In 2015, more civilians were killed in Brazil than in Syria. In 2016, the South American nation recorded more homicides than any other country on the planet. Brazil is no outlier for the region: 43 of the most homicide-ridden cities in the world are to be found in Latin America. And this murder epidemic is nothing new. Warring cartels, armed guerrilla groups, and heavy-handed military crackdowns have all contributed to the 2.5 million violence-related deaths since 2000.
But amid the carnage is hope: over 1,000 violence prevention projects have been registered since 1990, and some of the most successful projects to curb homicide ever launched first took root in South America. Belo Horizonte, the capital of Brazil’s southeastern state of Minas Gerais, is home to Fica Vivo (Stay Alive), a pioneering program that slashed the mean number of homicides by 69% in one of the city’s most dangerous favelas.
Through its integration of criminal justice institutions and citizen security initiatives, Fica Vivo encapsulates the best of Latin America’s violence prevention efforts, even in the most violent of regions.
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The program started in mid-2002 as a university-led intervention based out of the Federal University of Minas Gerais (UFMG) in response to soaring violent crime: the homicide rate rose from 17 per 100,000 in 1998 to almost 34 per 100,000 by 2002. Research, commissioned by then state governor, Aécio Neves, showed that violence was concentrated in six favelas. Researchers located where crime was happening, what kind of crime most affected residents and which specific people were most responsible for the killings.
With that data, they set one clear priority. “We focused on youth homicide,” said Beato, a professor at the Federal University of Minas Gerais who oversaw the program. “Not drugs, not domestic violence, but youth homicide.” The clarity of focus meant precise interventions, and more easily measurable results.
The program works on two axes in what is known as a “weed and seed” approach. “Weeding” entails the removal of prolific offenders through targeted policing and imprisonment. “Seeding” means preventing crime by investing in services and revitalising neighbourhoods.
First came the weeding. A criminal justice taskforce was established with representatives from the police, the judiciary, the local prosecutor’s office and UFMG researchers. The multidisciplinary team worked together to identify prolific offenders and exactly where they operated.
In one of Belo Horizonte’s most dangerous favelas, the criminal justice taskforce identified six separate gangs operating. Rather than crack down on every one, they gathered intelligence from the community to identify eight people responsible for a spate of recent homicides, and swooped in.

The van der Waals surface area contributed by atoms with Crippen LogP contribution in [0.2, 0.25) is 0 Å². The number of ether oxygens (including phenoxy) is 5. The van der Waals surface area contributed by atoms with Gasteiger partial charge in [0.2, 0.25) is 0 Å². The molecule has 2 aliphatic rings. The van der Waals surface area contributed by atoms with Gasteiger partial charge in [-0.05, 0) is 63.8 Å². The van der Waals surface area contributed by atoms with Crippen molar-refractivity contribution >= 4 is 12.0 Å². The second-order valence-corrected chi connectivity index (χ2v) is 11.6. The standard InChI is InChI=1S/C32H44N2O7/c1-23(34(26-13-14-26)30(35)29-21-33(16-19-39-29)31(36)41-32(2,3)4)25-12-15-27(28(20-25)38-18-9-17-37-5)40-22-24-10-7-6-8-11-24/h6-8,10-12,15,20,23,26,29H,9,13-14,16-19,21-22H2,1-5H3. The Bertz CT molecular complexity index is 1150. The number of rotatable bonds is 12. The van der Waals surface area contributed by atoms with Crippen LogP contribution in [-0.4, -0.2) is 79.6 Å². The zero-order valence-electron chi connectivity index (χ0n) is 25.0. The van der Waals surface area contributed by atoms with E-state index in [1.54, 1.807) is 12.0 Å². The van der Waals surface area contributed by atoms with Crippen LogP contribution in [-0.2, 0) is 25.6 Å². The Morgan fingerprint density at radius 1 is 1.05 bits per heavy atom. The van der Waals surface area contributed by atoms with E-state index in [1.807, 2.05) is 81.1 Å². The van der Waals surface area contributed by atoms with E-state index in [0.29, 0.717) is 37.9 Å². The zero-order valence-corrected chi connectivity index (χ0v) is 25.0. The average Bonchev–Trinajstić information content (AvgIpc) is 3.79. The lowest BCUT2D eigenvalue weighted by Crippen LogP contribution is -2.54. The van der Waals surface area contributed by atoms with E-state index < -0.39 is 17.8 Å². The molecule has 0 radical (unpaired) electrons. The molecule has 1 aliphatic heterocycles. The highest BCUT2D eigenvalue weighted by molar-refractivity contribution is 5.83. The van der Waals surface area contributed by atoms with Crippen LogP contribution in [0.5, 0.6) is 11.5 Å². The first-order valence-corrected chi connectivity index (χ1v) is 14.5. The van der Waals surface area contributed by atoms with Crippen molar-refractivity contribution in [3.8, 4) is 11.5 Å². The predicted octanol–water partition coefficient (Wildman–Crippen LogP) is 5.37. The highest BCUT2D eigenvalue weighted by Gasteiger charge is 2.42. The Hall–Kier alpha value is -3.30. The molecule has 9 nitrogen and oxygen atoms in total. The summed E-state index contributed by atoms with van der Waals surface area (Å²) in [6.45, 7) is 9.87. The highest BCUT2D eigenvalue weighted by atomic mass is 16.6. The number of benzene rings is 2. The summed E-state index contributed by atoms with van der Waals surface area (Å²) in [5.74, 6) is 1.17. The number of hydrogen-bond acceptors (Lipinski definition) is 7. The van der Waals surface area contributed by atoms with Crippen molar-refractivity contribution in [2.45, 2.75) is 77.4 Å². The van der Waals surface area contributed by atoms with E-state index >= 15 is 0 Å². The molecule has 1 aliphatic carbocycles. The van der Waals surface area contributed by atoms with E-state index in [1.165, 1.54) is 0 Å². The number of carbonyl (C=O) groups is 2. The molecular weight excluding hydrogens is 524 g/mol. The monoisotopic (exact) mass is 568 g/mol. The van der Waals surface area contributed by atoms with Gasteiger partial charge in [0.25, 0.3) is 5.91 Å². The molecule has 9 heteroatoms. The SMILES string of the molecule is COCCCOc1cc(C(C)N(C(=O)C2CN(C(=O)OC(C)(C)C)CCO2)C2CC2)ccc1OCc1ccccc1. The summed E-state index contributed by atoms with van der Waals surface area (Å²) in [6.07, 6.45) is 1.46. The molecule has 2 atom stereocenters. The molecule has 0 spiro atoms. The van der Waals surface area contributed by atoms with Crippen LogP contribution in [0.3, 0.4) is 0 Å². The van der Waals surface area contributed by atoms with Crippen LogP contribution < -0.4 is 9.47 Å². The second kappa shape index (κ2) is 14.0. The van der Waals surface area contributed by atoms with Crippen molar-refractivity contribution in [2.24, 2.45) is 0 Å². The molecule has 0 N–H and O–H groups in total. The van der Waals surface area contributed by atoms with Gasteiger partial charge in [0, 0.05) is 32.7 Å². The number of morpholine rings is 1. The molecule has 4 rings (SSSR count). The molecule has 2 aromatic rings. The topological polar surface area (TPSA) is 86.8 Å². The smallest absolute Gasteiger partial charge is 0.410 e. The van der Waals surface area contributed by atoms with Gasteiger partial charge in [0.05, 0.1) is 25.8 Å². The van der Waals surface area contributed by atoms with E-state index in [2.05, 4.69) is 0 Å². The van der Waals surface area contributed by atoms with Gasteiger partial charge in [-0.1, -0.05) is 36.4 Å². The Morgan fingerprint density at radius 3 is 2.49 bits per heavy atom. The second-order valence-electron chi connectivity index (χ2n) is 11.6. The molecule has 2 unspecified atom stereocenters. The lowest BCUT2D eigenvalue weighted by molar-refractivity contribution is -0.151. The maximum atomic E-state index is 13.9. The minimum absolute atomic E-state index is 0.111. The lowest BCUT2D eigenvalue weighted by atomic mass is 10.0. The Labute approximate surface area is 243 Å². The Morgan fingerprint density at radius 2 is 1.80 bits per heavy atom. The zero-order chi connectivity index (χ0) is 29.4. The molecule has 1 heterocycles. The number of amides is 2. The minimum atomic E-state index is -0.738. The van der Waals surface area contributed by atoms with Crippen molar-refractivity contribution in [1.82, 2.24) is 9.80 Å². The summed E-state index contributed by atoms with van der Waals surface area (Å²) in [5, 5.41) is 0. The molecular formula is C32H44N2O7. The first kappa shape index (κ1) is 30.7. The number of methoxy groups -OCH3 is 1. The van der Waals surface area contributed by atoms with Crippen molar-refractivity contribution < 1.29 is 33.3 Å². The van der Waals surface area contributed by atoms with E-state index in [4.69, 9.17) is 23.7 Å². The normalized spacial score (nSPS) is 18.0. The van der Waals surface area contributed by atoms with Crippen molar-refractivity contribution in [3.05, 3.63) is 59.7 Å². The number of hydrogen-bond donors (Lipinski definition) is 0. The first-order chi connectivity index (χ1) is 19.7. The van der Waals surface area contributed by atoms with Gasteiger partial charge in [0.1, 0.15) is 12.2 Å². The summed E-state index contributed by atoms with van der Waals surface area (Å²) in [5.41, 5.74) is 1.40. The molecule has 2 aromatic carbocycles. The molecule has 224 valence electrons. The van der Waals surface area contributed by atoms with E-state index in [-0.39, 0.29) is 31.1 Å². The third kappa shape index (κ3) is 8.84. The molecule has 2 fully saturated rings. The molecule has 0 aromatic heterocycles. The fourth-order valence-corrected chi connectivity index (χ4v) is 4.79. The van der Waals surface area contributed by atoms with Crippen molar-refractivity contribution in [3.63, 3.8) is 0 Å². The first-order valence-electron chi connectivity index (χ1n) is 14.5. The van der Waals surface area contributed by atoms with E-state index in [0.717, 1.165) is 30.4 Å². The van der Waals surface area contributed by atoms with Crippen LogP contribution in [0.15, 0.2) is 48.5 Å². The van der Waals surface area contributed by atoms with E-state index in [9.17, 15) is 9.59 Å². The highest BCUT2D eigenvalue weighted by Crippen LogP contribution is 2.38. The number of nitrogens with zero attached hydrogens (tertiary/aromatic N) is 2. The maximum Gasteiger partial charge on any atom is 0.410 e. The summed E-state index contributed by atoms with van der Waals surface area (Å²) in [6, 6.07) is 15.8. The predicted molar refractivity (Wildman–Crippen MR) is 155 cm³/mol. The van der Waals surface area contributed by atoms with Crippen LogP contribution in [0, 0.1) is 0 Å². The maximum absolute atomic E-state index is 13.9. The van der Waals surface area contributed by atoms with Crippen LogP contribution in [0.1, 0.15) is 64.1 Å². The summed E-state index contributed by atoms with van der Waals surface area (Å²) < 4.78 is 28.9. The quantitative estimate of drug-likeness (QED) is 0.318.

One of the most effective criminal justice responses which began in this phase was the establishment of GEPAR — a special team which was stationed full-time in the favelas, which got to know the communities it served. “One of the biggest complaints of the favelas is about the way the police behave,” said Beato, “but, at the same time, they need protection.” Building meaningful community-police relations — not having police only meet favela residents when they were conducting a raid — has since inspired programs across the continent.
Removing the small number of people responsible for most of the killings allowed the “seeding” to begin. A community group was established in the favela and provided with government funding to set-up activities to engage young people at risk of violent offending. One set up a graffiti and painting course. “I know one boy from that community who’s now studying art in Paris,” recalled Beato. “The results were impressive.”
Each activity is tailored to the expertise and interests of each favela’s residents. Paying the coordinators also boosts local income in some of Brazil’s poorest neighbourhoods.
The criminal justice taskforce and the community organisers work together to identify challenges and hold each other to account. Tensions can creep in, however. The police are forbidden from arresting people during the community activities. According to Beato, the police struggled with their inability to apprehend known criminals who attended the groups, while the community groups bristled at the thought their activities were vulnerable to police disruption. A third team was established to manage relations between the two groups.
In the five target communities, the project cut the homicide rate in half — a significantly higher reduction than in neighbouring communities where no intervention ran. The project, now running for 15 years, has reached 11,000 youths per year since 2005.
Fica Vivo has become one of Latin America’s great success stories, and a cornerstone for citizen security projects across the region. “We documented everything, all the nuts and bolts, so it was replicable almost everywhere,” Beato said. Fica Vivo, or projects modelled on it, now run in some 45 locations in Brazil.
Projects like Fica Vivo encapsulate the promise of Latin American work on violence prevention, argued Katherine Aguirre, director of research at the Igarapé Institute, Brazil’s foremost citizen security thinktank. “We may be the most violent region in the world,” she said, “but we also have some of the most promising interventions.”
(Picture credit: Flickr/Chris Jones)